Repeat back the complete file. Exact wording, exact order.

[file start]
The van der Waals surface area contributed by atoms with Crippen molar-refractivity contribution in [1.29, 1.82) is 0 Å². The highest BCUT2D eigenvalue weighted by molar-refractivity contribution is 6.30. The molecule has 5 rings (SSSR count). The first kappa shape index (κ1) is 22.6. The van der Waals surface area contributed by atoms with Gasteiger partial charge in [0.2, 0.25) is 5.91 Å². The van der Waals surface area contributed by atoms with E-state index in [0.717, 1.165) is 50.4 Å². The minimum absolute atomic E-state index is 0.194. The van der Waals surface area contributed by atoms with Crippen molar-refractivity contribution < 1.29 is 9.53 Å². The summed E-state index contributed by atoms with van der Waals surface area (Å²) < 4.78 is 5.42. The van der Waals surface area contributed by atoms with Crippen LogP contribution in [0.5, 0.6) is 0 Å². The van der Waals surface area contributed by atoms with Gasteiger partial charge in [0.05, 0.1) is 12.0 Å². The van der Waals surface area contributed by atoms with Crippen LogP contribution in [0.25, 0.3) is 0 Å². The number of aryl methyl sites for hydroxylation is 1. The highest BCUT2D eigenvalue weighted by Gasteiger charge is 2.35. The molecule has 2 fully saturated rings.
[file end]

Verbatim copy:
The van der Waals surface area contributed by atoms with Crippen molar-refractivity contribution in [1.29, 1.82) is 0 Å². The highest BCUT2D eigenvalue weighted by molar-refractivity contribution is 6.30. The molecule has 5 rings (SSSR count). The first kappa shape index (κ1) is 22.6. The van der Waals surface area contributed by atoms with Gasteiger partial charge in [0.2, 0.25) is 5.91 Å². The van der Waals surface area contributed by atoms with E-state index in [0.717, 1.165) is 50.4 Å². The minimum absolute atomic E-state index is 0.194. The van der Waals surface area contributed by atoms with Crippen molar-refractivity contribution < 1.29 is 9.53 Å². The summed E-state index contributed by atoms with van der Waals surface area (Å²) < 4.78 is 5.42. The van der Waals surface area contributed by atoms with Crippen LogP contribution in [0.5, 0.6) is 0 Å². The van der Waals surface area contributed by atoms with Gasteiger partial charge in [0.05, 0.1) is 12.0 Å². The van der Waals surface area contributed by atoms with Crippen LogP contribution in [0.25, 0.3) is 0 Å². The number of aryl methyl sites for hydroxylation is 1. The highest BCUT2D eigenvalue weighted by Gasteiger charge is 2.35. The molecule has 2 fully saturated rings.